A Day In The Field – Month 9 (or …)

Mad Moments 5 (or …)

How Projects Get Messed Up (or …)

Spring 2007

I dragged ex-boss Tom out to Alamo Road today. Well, come to think of it, he rather foolishly volunteered (must have been a dreadful meeting on the schedule …), choosing a day dedicated to digging holes in the road shoulders.

This unpleasantly arduous activity was ordered by some officers and talking heads up in air-conditioned Baghdad. During a recent telecom they asked whether the road is really 9cm thick all the way out to the edges. While I stifled giggles and rolled my eyes, Tom leaned toward the phone speaker and said, “For the most part, yes!”

A typical Tom answer, this is accurate without necessarily being true. It was offered with the hope that (for the most part!) they’d be satisfied and move on. Really, of all the things to be worried about on this project, the edges of the road probably ought not be on the radar. These aggressive vocal overseers of ours could worry about the subbase, the base, the thickness of the asphalt in the lanes, or in the center, or better yet, the constitution of the asphalt itself! Really, if so inclined, Tom and I could suggest some really important things to worry about … but Tom is a secretive and diplomatic fellow.

My own inclination would be to tell all these generals and colonels and majors and paper engineers every single deficiency of the project. Left to my own forthright devices, I would tell them that due to their constant, unholy pressure to get the work completed at the stated expense of quality, they’re now in no position to be whining and fretting to us about the outcome. I would also point out to them (politely, and using the word ‘sir’ as often as it struck my fancy) that their own pitiful budget was understood at the very beginning to be inadequate to the needs of this light military transport road, meaning the design was substandard even before, by the way, they changed the designation and intended use of the road from a light military transport road to a heavy military transport road halfway through the project without having provided any collateral shift in funding or design in order to accommodate their own changes …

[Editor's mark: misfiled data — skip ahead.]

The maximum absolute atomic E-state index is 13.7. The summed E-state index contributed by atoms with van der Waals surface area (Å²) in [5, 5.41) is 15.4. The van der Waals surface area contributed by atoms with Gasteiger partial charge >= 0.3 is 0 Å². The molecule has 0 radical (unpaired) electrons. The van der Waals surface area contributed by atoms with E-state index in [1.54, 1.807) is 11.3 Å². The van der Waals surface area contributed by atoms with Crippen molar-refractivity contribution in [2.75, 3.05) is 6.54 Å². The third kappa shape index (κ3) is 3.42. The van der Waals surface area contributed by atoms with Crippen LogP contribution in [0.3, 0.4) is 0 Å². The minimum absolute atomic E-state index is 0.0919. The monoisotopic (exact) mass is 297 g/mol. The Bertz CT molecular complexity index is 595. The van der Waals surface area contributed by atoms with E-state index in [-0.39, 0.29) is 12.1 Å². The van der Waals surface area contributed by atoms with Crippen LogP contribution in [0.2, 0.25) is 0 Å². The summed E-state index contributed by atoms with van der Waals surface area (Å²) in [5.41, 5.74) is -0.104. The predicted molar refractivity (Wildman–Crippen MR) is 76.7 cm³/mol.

But that’s just me.

Where was I? Oh yes, the telecom wherein the brass are beating on us (again) and Tom is taking it … Is the asphalt 9cm thick on the edges? For the most part it is.

“Go measure it,” someone snapped at us through the phone speaker. I made a nasty face at Tom. He made a nasty face back, then leaned toward the phone speaker and chirped, “Roger that!”

I’ve noticed that when Tom thinks an order is stupid, he says, Roger that! instead of something more normal for a civilian, like ok. I’ve noticed that most of the military men respond to stupid orders with that phrase as well. I’ve decided that I’m going to practice doing it. I’m going to try to remember to add “sir” to the end of it to see if Tom can keep from busting out laughing when I say it.

Just for the record, digging eighteen holes at five kilometer intervals down the shoulder of a 109 kilometer road in 120F wearing a full uniform and body armor … sucks.

About four hours into this farce we finally hung it up. Sweat-stained and a bit sun-dazed, we climbed back into the Land Cruisers and told the PSD men to take us home. I stared out the window wondering how the colonels would take the news that only about seventy percent of the road edges were to spec. The answer to that didn’t take long to figure out, so I emptied my mind and just stared out at the beautiful expanse of gold sand, effectively ignoring the stupid road we were now driving back north on, passing all the stupid little holes we’d chipped into its shoulders.

“I think,” Tom said suddenly, turning to look at me with a satisfied expression on his face, “that we should write up the scope of work for the maintenance contract on this road so that the contractor has to make all the patches to the road in shapes of different animals.”

I stared back at him, trying to catch up. Road patches in the shapes of animals?

Ignoring my blank stare, Tom went on. “Then we could just say, There’s a new pothole out by the lion, or The giraffe area needs a surface treatment – it’s unraveling.

We both turned our heads to look straight ahead, between the heads of our PSD men in the front seats, through the ballistic windshield glass, and down the long straight black asphalt road we were traveling. Huh.

“It might help keep the convoy truck drivers awake,” I suggested. “The road has so few landmarks of any kind. This would give them something fun to look forward to. They might say, Oh good, we’re already to the rhino – we only have the mouse, the lizard and the tiger, then we’re already on Tampa!”

“We could have the contractor post signs,” Tom added. “Just a picture of a rabbit or a donkey on the sign. Then people would know where they were in the dark.”

I turned to stare at Tom again for a moment. His cheeks were sunburned, but other than this idea of road patches in the shapes of animals he didn’t seem sun-addled. His mysterious knack for maintaining a sense of humor and essential calm in the face of profound stupidity and aggravation might no longer be so mysterious; a creative imagination is a valuable resource. 

“What?” he asked.

“I just had no idea,” I admitted.

I turned back to my own window and stared out at the desert, now choosing animals that might be appropriate to the environment: lizard, goat, hawk, toad, sheep …

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